[T]his strategy would involve us in the wrong war, at the wrong place, at the wrong time, and with the wrong enemy. - Omar Bradley, testifying before the Committee on Armed Services and Committee on Foreign Affairs, U.S. Senate, May 15, 1951.
Those of us with long memories may recall that, during the 2004 presidential campaign, considerable attention was paid by the presidential candidates to the expression “wrong
war, wrong time.” They debated about which one coined the phrase and whether it applied to the war in Iraq.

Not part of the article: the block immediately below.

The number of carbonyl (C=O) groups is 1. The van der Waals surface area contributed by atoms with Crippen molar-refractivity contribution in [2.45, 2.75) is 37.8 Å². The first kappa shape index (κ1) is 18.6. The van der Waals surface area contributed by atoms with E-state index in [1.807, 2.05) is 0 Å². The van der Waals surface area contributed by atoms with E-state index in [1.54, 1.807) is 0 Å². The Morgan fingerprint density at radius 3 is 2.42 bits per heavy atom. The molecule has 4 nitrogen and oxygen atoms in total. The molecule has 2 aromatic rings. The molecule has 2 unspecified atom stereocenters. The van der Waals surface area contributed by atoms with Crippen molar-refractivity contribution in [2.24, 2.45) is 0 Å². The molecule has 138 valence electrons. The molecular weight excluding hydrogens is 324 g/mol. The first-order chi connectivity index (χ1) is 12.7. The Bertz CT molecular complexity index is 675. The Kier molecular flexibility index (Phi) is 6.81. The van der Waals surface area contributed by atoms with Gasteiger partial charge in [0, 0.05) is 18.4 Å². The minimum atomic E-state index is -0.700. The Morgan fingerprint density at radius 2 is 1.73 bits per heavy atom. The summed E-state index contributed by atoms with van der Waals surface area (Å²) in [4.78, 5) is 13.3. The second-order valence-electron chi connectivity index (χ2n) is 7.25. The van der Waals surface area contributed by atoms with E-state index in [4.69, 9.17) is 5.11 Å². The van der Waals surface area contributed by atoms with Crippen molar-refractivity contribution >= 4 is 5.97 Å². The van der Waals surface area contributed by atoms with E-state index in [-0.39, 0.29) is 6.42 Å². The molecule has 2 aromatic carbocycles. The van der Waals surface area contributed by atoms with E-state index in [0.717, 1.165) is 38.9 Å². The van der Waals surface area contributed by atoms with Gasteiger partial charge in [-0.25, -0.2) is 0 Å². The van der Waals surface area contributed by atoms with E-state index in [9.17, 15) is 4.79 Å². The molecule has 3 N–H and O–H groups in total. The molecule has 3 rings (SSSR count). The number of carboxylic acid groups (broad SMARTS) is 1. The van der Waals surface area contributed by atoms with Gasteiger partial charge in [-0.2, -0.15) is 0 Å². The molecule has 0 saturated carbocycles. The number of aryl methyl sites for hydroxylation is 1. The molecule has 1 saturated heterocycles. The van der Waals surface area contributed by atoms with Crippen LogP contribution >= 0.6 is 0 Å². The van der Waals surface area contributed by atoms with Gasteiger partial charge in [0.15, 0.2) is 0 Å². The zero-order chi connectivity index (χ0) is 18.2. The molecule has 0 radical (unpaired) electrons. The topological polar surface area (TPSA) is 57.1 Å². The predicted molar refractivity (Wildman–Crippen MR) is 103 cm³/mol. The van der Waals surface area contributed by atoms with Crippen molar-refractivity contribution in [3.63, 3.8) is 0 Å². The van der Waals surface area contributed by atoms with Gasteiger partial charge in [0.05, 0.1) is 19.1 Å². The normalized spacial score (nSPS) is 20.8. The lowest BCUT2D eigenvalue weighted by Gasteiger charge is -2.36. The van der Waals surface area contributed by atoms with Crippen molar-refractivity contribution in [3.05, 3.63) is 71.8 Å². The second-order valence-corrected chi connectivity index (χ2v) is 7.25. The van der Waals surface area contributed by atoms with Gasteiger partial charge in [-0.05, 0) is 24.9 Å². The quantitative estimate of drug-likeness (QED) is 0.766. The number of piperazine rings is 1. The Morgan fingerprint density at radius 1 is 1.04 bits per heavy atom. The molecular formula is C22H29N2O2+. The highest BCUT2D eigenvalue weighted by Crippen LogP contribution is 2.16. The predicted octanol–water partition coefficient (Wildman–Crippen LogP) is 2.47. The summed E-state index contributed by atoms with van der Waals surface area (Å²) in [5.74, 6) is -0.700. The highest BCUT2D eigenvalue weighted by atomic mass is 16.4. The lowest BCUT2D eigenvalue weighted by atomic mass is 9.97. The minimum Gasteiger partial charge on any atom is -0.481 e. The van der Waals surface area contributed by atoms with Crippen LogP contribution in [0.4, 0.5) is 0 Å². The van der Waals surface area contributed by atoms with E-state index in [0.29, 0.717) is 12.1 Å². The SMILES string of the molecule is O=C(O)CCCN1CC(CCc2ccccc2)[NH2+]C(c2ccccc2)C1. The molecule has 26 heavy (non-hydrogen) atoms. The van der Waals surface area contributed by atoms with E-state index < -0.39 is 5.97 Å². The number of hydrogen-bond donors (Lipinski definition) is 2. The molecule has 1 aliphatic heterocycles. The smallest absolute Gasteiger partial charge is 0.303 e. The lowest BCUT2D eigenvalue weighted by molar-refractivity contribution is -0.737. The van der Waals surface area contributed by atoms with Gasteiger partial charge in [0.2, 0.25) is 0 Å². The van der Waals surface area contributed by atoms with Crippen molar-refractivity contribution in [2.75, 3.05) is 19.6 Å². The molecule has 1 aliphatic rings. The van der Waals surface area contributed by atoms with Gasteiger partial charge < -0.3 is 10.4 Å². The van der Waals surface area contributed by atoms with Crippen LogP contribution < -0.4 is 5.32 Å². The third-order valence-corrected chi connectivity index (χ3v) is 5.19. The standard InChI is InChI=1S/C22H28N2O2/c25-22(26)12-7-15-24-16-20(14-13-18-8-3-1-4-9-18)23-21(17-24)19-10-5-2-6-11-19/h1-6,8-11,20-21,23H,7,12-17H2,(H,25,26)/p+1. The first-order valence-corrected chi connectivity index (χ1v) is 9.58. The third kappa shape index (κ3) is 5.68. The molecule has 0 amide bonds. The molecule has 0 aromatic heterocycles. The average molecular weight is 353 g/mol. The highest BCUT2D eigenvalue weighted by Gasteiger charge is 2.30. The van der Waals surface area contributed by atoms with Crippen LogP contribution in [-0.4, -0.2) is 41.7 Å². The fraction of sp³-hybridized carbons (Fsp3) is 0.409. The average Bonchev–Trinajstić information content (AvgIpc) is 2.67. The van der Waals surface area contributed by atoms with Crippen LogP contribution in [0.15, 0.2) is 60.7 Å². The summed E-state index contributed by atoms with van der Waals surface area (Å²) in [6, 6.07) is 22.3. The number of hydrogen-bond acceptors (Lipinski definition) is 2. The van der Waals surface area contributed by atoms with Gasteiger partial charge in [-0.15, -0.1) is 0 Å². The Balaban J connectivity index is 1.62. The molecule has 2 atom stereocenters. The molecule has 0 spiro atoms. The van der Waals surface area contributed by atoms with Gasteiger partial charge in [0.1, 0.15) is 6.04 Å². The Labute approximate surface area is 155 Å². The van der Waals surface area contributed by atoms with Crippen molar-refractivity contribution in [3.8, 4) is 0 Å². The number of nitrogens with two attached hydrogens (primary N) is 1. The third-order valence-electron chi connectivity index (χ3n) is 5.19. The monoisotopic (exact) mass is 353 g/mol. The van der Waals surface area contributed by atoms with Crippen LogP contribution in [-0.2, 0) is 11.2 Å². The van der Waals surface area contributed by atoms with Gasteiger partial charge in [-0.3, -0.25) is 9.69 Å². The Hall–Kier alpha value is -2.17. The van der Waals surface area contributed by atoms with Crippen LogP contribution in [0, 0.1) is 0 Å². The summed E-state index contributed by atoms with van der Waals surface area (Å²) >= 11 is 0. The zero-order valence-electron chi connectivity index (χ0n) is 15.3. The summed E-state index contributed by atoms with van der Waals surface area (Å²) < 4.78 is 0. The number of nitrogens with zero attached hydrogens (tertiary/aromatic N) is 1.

As shown above, the answer is that none of them coined the phrase; it originated with U.S. Gen. Omar Bradley in the context of the Korean War. But — putting aside its various uses in the 2004 campaign — the phrase applies equally as well to insurance company denials of coverage on grounds of late notice, when underlying actions are pending.